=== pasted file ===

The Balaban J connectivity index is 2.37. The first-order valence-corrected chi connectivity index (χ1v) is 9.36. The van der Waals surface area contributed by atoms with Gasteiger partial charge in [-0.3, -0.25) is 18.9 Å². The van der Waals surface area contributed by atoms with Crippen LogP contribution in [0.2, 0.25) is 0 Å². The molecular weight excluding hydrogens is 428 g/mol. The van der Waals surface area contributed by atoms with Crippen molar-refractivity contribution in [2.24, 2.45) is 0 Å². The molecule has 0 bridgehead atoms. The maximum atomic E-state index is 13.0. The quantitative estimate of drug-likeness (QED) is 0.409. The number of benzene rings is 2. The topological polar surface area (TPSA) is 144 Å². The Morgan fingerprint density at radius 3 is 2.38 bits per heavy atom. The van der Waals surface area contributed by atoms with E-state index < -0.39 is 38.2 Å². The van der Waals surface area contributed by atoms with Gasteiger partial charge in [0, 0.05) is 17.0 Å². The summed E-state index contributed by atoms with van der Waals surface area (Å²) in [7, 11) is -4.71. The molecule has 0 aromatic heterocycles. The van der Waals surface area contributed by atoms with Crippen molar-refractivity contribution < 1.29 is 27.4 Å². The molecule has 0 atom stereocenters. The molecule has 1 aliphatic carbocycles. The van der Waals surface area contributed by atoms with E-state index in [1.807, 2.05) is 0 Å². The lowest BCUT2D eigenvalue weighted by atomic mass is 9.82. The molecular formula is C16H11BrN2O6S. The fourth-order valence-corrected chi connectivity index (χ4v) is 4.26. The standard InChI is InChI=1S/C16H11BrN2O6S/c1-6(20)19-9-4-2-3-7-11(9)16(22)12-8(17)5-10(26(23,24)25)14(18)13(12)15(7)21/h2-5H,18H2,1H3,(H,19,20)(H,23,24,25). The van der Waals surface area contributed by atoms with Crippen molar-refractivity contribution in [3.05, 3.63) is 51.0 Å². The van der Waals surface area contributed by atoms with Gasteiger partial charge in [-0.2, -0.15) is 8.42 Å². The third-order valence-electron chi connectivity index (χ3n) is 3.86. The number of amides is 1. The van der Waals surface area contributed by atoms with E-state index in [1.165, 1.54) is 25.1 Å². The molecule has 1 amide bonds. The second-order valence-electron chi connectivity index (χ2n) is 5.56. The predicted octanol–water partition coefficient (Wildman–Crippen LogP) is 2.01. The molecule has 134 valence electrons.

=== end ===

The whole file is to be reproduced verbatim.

The Balaban J connectivity index is 2.37. The first-order valence-corrected chi connectivity index (χ1v) is 9.36. The van der Waals surface area contributed by atoms with Gasteiger partial charge in [-0.3, -0.25) is 18.9 Å². The van der Waals surface area contributed by atoms with Crippen LogP contribution in [0.2, 0.25) is 0 Å². The molecular weight excluding hydrogens is 428 g/mol. The van der Waals surface area contributed by atoms with Crippen molar-refractivity contribution in [2.24, 2.45) is 0 Å². The molecule has 0 bridgehead atoms. The maximum atomic E-state index is 13.0. The quantitative estimate of drug-likeness (QED) is 0.409. The number of benzene rings is 2. The topological polar surface area (TPSA) is 144 Å². The Morgan fingerprint density at radius 3 is 2.38 bits per heavy atom. The van der Waals surface area contributed by atoms with E-state index < -0.39 is 38.2 Å². The van der Waals surface area contributed by atoms with Gasteiger partial charge in [0, 0.05) is 17.0 Å². The summed E-state index contributed by atoms with van der Waals surface area (Å²) in [7, 11) is -4.71. The molecule has 0 aromatic heterocycles. The van der Waals surface area contributed by atoms with Crippen molar-refractivity contribution < 1.29 is 27.4 Å². The molecule has 0 atom stereocenters. The molecule has 1 aliphatic carbocycles. The van der Waals surface area contributed by atoms with E-state index in [1.807, 2.05) is 0 Å². The lowest BCUT2D eigenvalue weighted by atomic mass is 9.82. The molecular formula is C16H11BrN2O6S. The fourth-order valence-corrected chi connectivity index (χ4v) is 4.26. The standard InChI is InChI=1S/C16H11BrN2O6S/c1-6(20)19-9-4-2-3-7-11(9)16(22)12-8(17)5-10(26(23,24)25)14(18)13(12)15(7)21/h2-5H,18H2,1H3,(H,19,20)(H,23,24,25). The van der Waals surface area contributed by atoms with Crippen molar-refractivity contribution in [3.05, 3.63) is 51.0 Å². The van der Waals surface area contributed by atoms with Gasteiger partial charge in [-0.2, -0.15) is 8.42 Å². The third-order valence-electron chi connectivity index (χ3n) is 3.86. The number of amides is 1. The van der Waals surface area contributed by atoms with E-state index in [1.165, 1.54) is 25.1 Å². The molecule has 1 amide bonds. The second-order valence-electron chi connectivity index (χ2n) is 5.56. The predicted octanol–water partition coefficient (Wildman–Crippen LogP) is 2.01. The molecule has 134 valence electrons.